Today marks the fifth anniverary of the September 11, 2001, terrorist attacks in New York and Washington, D.C. As with the Kennedy assassination or any other momentous event, many people can tell you in detail where they were when the attacks took place. I was at my desk in Washington, D.C., busily practicing law--right across from the White House. It's quite unnerving to think about what might have happened to my office (and me in it) if the plane that hit the Pentagon had instead struck the White House, or what might have happened if Flight 93 had not crashed in rural Pennsylvania.
So September 11, 2006, is a day of vivid and painful remembrance, and for many the fifth anniversary is a sort of watershed, since no longer is the event in the immediate past. All of my law students right now can remember the attacks vividly--the youngest of them were in high school in 2001--but in five years, that will no longer be the case. Time marches on, and any fifth anniversary is a sobering reminder of that.
Much of my recent research has been on the subject of cargo security, which is a critical element of U.S. national (and in fact global) security. I was interviewed this past week by the Jacksonville Times-Union for a newspaper article on this very subject. That news article ("Cargo Security: A Weak Link?") can be linked to here. My latest law review article on the subject, which will be published in 2007 by the Houston Law Review, can be found online through the "Social Sciences Research Network," or SSRN. The gist of my interview comments and of my law review article is that prior to 9/11, the U.S. tacitly sacrificed cargo security as a means to improve the volume and speed of its international trade flows. After all, our economic well-being depends heavily on imports. In addition, any cargo security functions performed by the U.S. prior to 9/11 were largely carried out at or near the actual, physical border. Following the attacks, however, the U.S. has scrambled to increase its inbound cargo security measures, and one result of this is that we have pushed certain functions associated with our national borders far outward from the actual border. This sort of extraterritorial border functionality raises extremely interesting legal and practical issues, which I discuss in my law review article.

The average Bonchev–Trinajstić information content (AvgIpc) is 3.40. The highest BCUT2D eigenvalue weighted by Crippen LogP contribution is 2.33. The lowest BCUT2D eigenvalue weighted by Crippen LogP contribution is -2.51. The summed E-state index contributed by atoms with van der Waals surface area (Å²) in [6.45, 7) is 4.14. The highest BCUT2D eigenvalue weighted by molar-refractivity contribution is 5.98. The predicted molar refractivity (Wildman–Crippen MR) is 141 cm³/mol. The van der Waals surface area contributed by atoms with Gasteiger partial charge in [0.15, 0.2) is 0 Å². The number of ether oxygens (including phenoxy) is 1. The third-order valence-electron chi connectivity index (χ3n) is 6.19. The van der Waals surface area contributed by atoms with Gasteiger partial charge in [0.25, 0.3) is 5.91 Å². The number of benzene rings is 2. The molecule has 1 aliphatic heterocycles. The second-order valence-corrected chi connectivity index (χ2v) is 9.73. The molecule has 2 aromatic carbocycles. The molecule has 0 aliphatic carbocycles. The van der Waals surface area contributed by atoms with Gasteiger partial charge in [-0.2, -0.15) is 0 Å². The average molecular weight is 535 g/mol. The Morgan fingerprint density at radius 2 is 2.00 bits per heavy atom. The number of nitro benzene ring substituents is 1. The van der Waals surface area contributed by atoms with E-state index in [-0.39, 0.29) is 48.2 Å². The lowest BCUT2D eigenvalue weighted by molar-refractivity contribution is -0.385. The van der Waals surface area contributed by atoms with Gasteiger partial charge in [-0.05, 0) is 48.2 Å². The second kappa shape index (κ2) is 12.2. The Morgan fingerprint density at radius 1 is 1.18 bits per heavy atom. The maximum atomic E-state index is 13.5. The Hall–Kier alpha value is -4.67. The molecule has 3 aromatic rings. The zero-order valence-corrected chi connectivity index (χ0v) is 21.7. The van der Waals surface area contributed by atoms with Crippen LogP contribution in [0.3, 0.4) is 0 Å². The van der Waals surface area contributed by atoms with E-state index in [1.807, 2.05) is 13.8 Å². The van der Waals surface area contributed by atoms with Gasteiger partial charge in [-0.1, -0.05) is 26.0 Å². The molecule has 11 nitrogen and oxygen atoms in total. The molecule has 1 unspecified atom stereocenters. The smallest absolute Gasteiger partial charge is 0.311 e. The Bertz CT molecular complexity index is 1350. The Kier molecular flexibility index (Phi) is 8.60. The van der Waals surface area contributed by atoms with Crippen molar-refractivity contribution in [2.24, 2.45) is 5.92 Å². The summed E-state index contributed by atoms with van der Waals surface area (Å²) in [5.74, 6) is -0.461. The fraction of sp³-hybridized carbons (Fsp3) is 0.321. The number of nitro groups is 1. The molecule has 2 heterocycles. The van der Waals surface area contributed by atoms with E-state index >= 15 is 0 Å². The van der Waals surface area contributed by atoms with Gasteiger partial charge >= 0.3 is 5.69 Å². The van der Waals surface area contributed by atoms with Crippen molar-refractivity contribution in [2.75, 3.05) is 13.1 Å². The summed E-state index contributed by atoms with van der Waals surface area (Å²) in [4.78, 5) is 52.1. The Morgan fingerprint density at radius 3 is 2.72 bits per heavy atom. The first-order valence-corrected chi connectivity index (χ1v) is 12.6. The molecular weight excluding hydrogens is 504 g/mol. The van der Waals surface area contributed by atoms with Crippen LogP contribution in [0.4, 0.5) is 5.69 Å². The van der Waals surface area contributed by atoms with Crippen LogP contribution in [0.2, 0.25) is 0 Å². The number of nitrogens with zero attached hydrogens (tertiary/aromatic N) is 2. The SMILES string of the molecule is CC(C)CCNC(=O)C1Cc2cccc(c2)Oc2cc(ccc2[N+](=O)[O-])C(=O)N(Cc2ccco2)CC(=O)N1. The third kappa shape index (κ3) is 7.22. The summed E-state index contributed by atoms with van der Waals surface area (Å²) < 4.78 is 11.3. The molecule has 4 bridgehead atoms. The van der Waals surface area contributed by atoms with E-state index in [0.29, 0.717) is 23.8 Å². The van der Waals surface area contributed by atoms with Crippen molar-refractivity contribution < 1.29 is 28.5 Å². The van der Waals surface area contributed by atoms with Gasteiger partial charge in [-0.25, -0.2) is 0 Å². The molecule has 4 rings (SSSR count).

Please note that SSRN is a free service that anyone can use. You have to register in order to use it (by creating a login name and a password), but there is no charge, and it's a great way to find cutting-edge research before it gets published. My author home page on SSRN can be linked to at http://papers.ssrn.com/sol3/cf_dev/AbsByAuth.cfm?per_id=400520, or you can search for my articles by going to SSRN's "Search eLibrary" page and typing my name into the author first name/last name fields.
If anyone has any questions or comments about the news article or law review article, I'd like to hear what you have to say--please post a comment or send me an e-mail at firstname.lastname@example.org.